A special meeting of The Regency Tower Board was called to order at 10:00 a.m. on Tuesday, August 1, 2006 in the Meeting Room of The Regency Tower by the President.
Roll Call -The roll call showed the following Board Members present: Iris Anastasi, Eric Berkowitz, Dott Nicholson-Brown, Fern McBride, Bill Tennenbaum (via speakerphone) and Pablo Verol. Louise Collins was excused.
President’s Report: Hallways Project History -Dott presented the following background report on the Hallway Project:
Since we always get three (3) Bids on all Projects, our original intent was to have 3 different designers present their ideas, set them up in the lobby, have owners select one and give the job to the designer who won the competition. I quickly discovered Design/Decorators don’t work that way. They will not spend time, effort or materials to prepare ideas for you unless they know they have the job. Reason: People take their ideas but hire a favorite person. During 2005, the complaints became more numerous but we had to postpone it due to the Air/Conditioner Riser piping becoming unsafe.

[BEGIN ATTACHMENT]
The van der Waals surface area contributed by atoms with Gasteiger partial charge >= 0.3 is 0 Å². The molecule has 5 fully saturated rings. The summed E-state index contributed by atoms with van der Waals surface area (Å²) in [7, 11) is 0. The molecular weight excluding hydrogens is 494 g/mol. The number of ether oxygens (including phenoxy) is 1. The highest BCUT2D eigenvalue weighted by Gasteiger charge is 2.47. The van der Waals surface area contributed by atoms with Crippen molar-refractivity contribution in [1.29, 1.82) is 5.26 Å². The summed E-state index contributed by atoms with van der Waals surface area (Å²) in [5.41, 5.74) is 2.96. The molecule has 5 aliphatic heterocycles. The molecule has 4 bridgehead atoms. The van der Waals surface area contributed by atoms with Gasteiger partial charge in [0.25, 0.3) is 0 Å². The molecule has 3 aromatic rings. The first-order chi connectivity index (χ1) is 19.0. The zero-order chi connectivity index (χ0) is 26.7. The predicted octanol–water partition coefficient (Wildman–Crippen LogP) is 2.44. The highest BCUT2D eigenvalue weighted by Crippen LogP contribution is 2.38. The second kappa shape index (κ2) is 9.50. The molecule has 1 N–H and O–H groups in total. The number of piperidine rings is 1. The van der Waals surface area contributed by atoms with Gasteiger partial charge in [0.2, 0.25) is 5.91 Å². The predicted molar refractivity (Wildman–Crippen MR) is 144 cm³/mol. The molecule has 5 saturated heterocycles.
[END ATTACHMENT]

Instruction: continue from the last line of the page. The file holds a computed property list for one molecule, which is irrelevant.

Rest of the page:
Over the weekend of 7/15 a wild rumor circulated regarding Liz’s design plans. I contacted Liz and requested she get info to me ASAP so I could get letters to owners correcting the rumors and I would need it out by 7/18 to give 14 day notice.
NOTE - Several of the persons signing the petition received a memo one week earlier stating they were past due on Hurricane Reserves and should pay before Decorating Assessment comes due in the next few weeks. Some have not paid quarterly Maintenance. Regarding expense and choice, Eric will discuss this. Signers of the Petition stated “in no rush.” Well, the majority of owners are in a rush, as mentioned since 2003.
The Chronology leading to today is as follows:
Liz is the only one of the 3 who put the amount of effort into this Project without receiving one cent. Additionally she is not adding one penny to the charges each subcontractor gives her. Cindy will tell you we do not sign one check without the backup bill. That rule will continue for you too, Liz!
Lastly, I understand this is a hardship for some. I, too, have found it financially difficult during the past 6 years. However, it was necessary for this Board to practically rebuild this building – NOT BECAUSE WE WANTED TO – BUT BECAUSE WE HAD TO, FOR THE SAFTEY OF US ALL. Thank you.